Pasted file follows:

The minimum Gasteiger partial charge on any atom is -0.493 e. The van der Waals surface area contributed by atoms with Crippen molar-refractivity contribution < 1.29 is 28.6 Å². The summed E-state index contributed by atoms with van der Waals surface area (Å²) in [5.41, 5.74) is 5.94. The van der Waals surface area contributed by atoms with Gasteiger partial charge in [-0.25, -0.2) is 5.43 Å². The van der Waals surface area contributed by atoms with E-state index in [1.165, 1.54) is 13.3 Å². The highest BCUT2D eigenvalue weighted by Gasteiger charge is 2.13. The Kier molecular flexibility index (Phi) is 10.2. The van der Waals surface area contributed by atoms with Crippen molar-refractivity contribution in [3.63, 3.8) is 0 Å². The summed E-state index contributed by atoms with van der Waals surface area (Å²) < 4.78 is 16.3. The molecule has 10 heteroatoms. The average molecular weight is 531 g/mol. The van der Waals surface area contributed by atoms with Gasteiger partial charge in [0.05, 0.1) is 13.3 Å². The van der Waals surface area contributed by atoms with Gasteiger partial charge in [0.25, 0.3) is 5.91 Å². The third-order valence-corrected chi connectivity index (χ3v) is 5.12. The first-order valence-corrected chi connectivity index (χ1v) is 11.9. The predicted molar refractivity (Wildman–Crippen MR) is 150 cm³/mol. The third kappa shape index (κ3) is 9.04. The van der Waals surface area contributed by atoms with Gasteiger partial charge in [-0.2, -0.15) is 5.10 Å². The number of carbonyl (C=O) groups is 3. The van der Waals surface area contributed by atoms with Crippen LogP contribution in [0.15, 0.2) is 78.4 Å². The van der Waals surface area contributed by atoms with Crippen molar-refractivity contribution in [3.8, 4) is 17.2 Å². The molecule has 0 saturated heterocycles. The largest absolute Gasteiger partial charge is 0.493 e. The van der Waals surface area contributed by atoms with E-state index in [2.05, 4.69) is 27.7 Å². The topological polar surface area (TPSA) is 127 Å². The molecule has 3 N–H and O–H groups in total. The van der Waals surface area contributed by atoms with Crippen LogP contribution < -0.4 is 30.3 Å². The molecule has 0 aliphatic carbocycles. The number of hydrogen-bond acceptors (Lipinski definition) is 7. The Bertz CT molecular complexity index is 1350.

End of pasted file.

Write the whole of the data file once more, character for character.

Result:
The minimum Gasteiger partial charge on any atom is -0.493 e. The van der Waals surface area contributed by atoms with Crippen molar-refractivity contribution < 1.29 is 28.6 Å². The summed E-state index contributed by atoms with van der Waals surface area (Å²) in [5.41, 5.74) is 5.94. The van der Waals surface area contributed by atoms with Gasteiger partial charge in [-0.25, -0.2) is 5.43 Å². The van der Waals surface area contributed by atoms with E-state index in [1.165, 1.54) is 13.3 Å². The highest BCUT2D eigenvalue weighted by Gasteiger charge is 2.13. The Kier molecular flexibility index (Phi) is 10.2. The van der Waals surface area contributed by atoms with Crippen molar-refractivity contribution in [3.63, 3.8) is 0 Å². The summed E-state index contributed by atoms with van der Waals surface area (Å²) < 4.78 is 16.3. The molecule has 10 heteroatoms. The average molecular weight is 531 g/mol. The van der Waals surface area contributed by atoms with Gasteiger partial charge in [0.05, 0.1) is 13.3 Å². The van der Waals surface area contributed by atoms with Gasteiger partial charge in [0.25, 0.3) is 5.91 Å². The third-order valence-corrected chi connectivity index (χ3v) is 5.12. The first-order valence-corrected chi connectivity index (χ1v) is 11.9. The predicted molar refractivity (Wildman–Crippen MR) is 150 cm³/mol. The third kappa shape index (κ3) is 9.04. The van der Waals surface area contributed by atoms with Gasteiger partial charge in [-0.2, -0.15) is 5.10 Å². The number of carbonyl (C=O) groups is 3. The van der Waals surface area contributed by atoms with Crippen LogP contribution in [0.15, 0.2) is 78.4 Å². The van der Waals surface area contributed by atoms with Crippen molar-refractivity contribution in [3.8, 4) is 17.2 Å². The molecule has 0 saturated heterocycles. The largest absolute Gasteiger partial charge is 0.493 e. The van der Waals surface area contributed by atoms with E-state index in [2.05, 4.69) is 27.7 Å². The topological polar surface area (TPSA) is 127 Å². The molecule has 3 N–H and O–H groups in total. The van der Waals surface area contributed by atoms with Crippen LogP contribution < -0.4 is 30.3 Å². The molecule has 0 aliphatic carbocycles. The number of hydrogen-bond acceptors (Lipinski definition) is 7. The Bertz CT molecular complexity index is 1350.